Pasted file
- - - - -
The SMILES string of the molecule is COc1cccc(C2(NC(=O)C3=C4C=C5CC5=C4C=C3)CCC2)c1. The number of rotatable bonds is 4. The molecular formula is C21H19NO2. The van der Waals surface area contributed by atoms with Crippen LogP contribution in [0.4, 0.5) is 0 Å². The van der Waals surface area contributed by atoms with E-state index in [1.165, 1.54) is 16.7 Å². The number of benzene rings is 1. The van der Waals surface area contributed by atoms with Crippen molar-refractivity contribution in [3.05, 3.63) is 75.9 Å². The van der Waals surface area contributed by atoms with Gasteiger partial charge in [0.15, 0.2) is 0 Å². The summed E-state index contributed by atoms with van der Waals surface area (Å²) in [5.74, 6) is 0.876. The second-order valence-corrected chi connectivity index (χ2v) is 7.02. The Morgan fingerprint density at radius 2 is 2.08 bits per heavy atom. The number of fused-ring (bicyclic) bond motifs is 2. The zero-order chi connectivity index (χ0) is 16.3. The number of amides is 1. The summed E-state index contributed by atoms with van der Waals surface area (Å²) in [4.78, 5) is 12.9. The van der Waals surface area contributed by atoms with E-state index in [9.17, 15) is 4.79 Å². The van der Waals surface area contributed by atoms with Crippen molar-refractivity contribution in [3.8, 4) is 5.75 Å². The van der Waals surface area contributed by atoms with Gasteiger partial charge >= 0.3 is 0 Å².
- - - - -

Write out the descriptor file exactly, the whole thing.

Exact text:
The SMILES string of the molecule is COc1cccc(C2(NC(=O)C3=C4C=C5CC5=C4C=C3)CCC2)c1. The number of rotatable bonds is 4. The molecular formula is C21H19NO2. The van der Waals surface area contributed by atoms with Crippen LogP contribution in [0.4, 0.5) is 0 Å². The van der Waals surface area contributed by atoms with E-state index in [1.165, 1.54) is 16.7 Å². The number of benzene rings is 1. The van der Waals surface area contributed by atoms with Crippen molar-refractivity contribution in [3.05, 3.63) is 75.9 Å². The van der Waals surface area contributed by atoms with Gasteiger partial charge in [0.15, 0.2) is 0 Å². The summed E-state index contributed by atoms with van der Waals surface area (Å²) in [5.74, 6) is 0.876. The second-order valence-corrected chi connectivity index (χ2v) is 7.02. The Morgan fingerprint density at radius 2 is 2.08 bits per heavy atom. The number of fused-ring (bicyclic) bond motifs is 2. The zero-order chi connectivity index (χ0) is 16.3. The number of amides is 1. The summed E-state index contributed by atoms with van der Waals surface area (Å²) in [4.78, 5) is 12.9. The van der Waals surface area contributed by atoms with E-state index in [9.17, 15) is 4.79 Å². The van der Waals surface area contributed by atoms with Crippen molar-refractivity contribution in [3.8, 4) is 5.75 Å². The van der Waals surface area contributed by atoms with Gasteiger partial charge >= 0.3 is 0 Å².